Ding ding. I couldn't possibly drive to work. My VP used to, it cost him ~$350/mo for a parking space nearby our office. That's double my monthly train ticket.

I do also consume 5 cups/day of coffee (K-cups, not terribly cheap), with fresh milk. I don't bring my own batteries to work to power my computer. I flush probably 5 toilets/day without paying for the water. I'm typing this post on a computer I didn't pay for...

I'm not saying that taxing services/benefits/freebies/comps/whatever isn't legitimate, but I'd like to see a strict formal definition before deciding whether it's rational.

Comment: Re:Avionics (Score 1) 369

by Do You Smell That (#43275291) Attached to: FAA Pushed To Review Ban On Electronics
Ding ding ding. Well, I can't conclude that the danger is effectively nil, but it's definitely not something they're very worried about.

I fly very often. Most of the times the reminder to turn off the devices will come just before takeoff, and basic compliance checks even for the devices which the attendants saw out and being used tend not to be done. Often you could ignore the request and not have it asked again, since they'll finish their run up the aisle, then prepare for takeoff.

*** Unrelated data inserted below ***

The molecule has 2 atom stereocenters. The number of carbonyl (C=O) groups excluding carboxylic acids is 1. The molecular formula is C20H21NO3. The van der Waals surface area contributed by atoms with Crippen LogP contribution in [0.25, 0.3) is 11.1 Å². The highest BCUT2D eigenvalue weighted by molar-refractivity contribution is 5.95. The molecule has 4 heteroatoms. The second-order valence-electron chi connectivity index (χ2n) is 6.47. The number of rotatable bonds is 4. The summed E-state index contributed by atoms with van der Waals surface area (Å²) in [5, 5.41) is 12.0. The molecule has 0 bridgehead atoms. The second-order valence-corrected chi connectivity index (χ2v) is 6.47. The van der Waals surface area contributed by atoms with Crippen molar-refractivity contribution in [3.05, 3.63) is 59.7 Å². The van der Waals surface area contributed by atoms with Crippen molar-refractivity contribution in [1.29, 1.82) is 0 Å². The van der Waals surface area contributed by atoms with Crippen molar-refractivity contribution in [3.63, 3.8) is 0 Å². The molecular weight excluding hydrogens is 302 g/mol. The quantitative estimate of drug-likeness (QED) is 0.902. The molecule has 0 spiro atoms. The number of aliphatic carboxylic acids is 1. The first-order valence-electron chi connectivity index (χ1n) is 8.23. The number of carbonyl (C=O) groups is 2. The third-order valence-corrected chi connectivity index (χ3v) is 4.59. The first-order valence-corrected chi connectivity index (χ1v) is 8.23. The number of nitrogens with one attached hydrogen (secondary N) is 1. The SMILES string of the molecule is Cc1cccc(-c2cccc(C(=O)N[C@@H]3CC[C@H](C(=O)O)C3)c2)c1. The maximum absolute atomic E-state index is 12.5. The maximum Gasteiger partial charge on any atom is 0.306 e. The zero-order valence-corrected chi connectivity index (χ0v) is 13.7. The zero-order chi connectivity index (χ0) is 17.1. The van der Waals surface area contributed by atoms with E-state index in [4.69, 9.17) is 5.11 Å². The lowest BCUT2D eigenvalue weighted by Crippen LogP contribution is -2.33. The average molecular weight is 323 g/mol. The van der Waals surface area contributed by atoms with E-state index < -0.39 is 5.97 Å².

A few times, I've fallen asleep before takeoff (a good special power for a consultant to have) with the bright red light on my noise-cancelling headphones (connected to my phone for music) beaming towards the aisle, and not been awoken by the crew to turn it off. At least twice, my computer has refused to properly standby/hibernate before takeoff, so effectively was still running the whole time in my backpack. As you mention, this was never checked, nor questioned.

Comment: Re:No actual money is involved (Score 1) 248

by Do You Smell That (#43162247) Attached to: Testing an Ad-Free Microtransaction Utopia
Not sure where you're going here with your primate in a cage example. There's no real reason why a primate could knowingly be in a situation where they'd like to gather data on their Xing habits over time, to estimate an upper bound for how many X's they may commit in light of a potential (and now (over)-estimated) punishment.

Let's turn this around. I like the idea of micro-transaction pay-per-read articles. I tend to read ~0-100/day. I'd like to know, roughly, what the most is I'd spend in a month *if I were paying honestly for value I received*. Note the "honestly" and "most" there.